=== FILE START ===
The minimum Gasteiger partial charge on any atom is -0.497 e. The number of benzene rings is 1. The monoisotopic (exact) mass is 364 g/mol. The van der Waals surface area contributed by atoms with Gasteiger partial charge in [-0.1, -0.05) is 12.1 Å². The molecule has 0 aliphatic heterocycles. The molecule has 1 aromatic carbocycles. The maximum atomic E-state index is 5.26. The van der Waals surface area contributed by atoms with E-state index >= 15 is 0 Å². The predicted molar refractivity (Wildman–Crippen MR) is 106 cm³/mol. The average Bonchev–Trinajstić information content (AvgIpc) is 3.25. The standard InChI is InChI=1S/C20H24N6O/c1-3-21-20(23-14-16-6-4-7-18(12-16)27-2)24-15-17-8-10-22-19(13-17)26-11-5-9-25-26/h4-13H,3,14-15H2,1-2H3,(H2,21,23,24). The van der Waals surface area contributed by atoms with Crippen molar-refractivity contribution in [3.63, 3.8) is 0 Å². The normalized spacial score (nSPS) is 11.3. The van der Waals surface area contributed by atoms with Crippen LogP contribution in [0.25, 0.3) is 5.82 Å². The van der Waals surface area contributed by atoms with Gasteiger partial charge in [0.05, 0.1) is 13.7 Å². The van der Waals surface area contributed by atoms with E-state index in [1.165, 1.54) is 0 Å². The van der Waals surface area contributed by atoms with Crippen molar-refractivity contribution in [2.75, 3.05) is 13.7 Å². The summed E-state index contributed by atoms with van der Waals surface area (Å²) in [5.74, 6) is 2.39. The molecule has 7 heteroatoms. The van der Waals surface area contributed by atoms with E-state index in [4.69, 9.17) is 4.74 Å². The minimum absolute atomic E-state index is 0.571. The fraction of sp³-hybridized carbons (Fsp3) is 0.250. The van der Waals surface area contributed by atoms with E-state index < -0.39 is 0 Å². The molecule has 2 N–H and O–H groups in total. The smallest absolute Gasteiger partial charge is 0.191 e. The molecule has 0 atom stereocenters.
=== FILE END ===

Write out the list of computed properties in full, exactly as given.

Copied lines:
The minimum Gasteiger partial charge on any atom is -0.497 e. The number of benzene rings is 1. The monoisotopic (exact) mass is 364 g/mol. The van der Waals surface area contributed by atoms with Gasteiger partial charge in [-0.1, -0.05) is 12.1 Å². The molecule has 0 aliphatic heterocycles. The molecule has 1 aromatic carbocycles. The maximum atomic E-state index is 5.26. The van der Waals surface area contributed by atoms with E-state index >= 15 is 0 Å². The predicted molar refractivity (Wildman–Crippen MR) is 106 cm³/mol. The average Bonchev–Trinajstić information content (AvgIpc) is 3.25. The standard InChI is InChI=1S/C20H24N6O/c1-3-21-20(23-14-16-6-4-7-18(12-16)27-2)24-15-17-8-10-22-19(13-17)26-11-5-9-25-26/h4-13H,3,14-15H2,1-2H3,(H2,21,23,24). The van der Waals surface area contributed by atoms with Crippen molar-refractivity contribution in [3.63, 3.8) is 0 Å². The normalized spacial score (nSPS) is 11.3. The van der Waals surface area contributed by atoms with Crippen LogP contribution in [0.25, 0.3) is 5.82 Å². The van der Waals surface area contributed by atoms with Gasteiger partial charge in [0.05, 0.1) is 13.7 Å². The van der Waals surface area contributed by atoms with E-state index in [1.165, 1.54) is 0 Å². The van der Waals surface area contributed by atoms with Crippen molar-refractivity contribution in [2.75, 3.05) is 13.7 Å². The summed E-state index contributed by atoms with van der Waals surface area (Å²) in [5.74, 6) is 2.39. The molecule has 7 heteroatoms. The van der Waals surface area contributed by atoms with E-state index in [4.69, 9.17) is 4.74 Å². The minimum absolute atomic E-state index is 0.571. The fraction of sp³-hybridized carbons (Fsp3) is 0.250. The van der Waals surface area contributed by atoms with E-state index < -0.39 is 0 Å². The molecule has 2 N–H and O–H groups in total. The smallest absolute Gasteiger partial charge is 0.191 e. The molecule has 0 atom stereocenters.